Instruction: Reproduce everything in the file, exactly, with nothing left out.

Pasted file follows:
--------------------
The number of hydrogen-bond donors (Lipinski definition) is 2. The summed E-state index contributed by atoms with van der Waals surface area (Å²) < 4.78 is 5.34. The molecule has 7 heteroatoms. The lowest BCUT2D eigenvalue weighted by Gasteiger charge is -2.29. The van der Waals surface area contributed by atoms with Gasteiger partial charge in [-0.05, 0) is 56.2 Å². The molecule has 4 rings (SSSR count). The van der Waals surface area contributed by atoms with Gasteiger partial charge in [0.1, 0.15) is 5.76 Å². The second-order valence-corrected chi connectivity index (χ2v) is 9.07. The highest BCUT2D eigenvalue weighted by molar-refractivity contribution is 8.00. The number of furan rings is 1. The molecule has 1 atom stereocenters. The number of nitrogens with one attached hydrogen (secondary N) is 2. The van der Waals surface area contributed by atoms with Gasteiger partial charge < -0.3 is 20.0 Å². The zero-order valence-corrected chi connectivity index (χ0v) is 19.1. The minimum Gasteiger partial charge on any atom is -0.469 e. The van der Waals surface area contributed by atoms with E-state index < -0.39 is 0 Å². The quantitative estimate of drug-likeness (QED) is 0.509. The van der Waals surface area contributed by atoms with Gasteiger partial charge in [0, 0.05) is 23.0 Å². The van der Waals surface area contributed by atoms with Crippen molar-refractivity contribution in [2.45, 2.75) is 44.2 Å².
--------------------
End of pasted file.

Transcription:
The number of hydrogen-bond donors (Lipinski definition) is 2. The summed E-state index contributed by atoms with van der Waals surface area (Å²) < 4.78 is 5.34. The molecule has 7 heteroatoms. The lowest BCUT2D eigenvalue weighted by Gasteiger charge is -2.29. The van der Waals surface area contributed by atoms with Gasteiger partial charge in [-0.05, 0) is 56.2 Å². The molecule has 4 rings (SSSR count). The van der Waals surface area contributed by atoms with Gasteiger partial charge in [0.1, 0.15) is 5.76 Å². The second-order valence-corrected chi connectivity index (χ2v) is 9.07. The highest BCUT2D eigenvalue weighted by molar-refractivity contribution is 8.00. The number of furan rings is 1. The molecule has 1 atom stereocenters. The number of nitrogens with one attached hydrogen (secondary N) is 2. The van der Waals surface area contributed by atoms with Gasteiger partial charge < -0.3 is 20.0 Å². The zero-order valence-corrected chi connectivity index (χ0v) is 19.1. The minimum Gasteiger partial charge on any atom is -0.469 e. The van der Waals surface area contributed by atoms with E-state index < -0.39 is 0 Å². The quantitative estimate of drug-likeness (QED) is 0.509. The van der Waals surface area contributed by atoms with Gasteiger partial charge in [0, 0.05) is 23.0 Å². The van der Waals surface area contributed by atoms with Crippen molar-refractivity contribution in [2.45, 2.75) is 44.2 Å².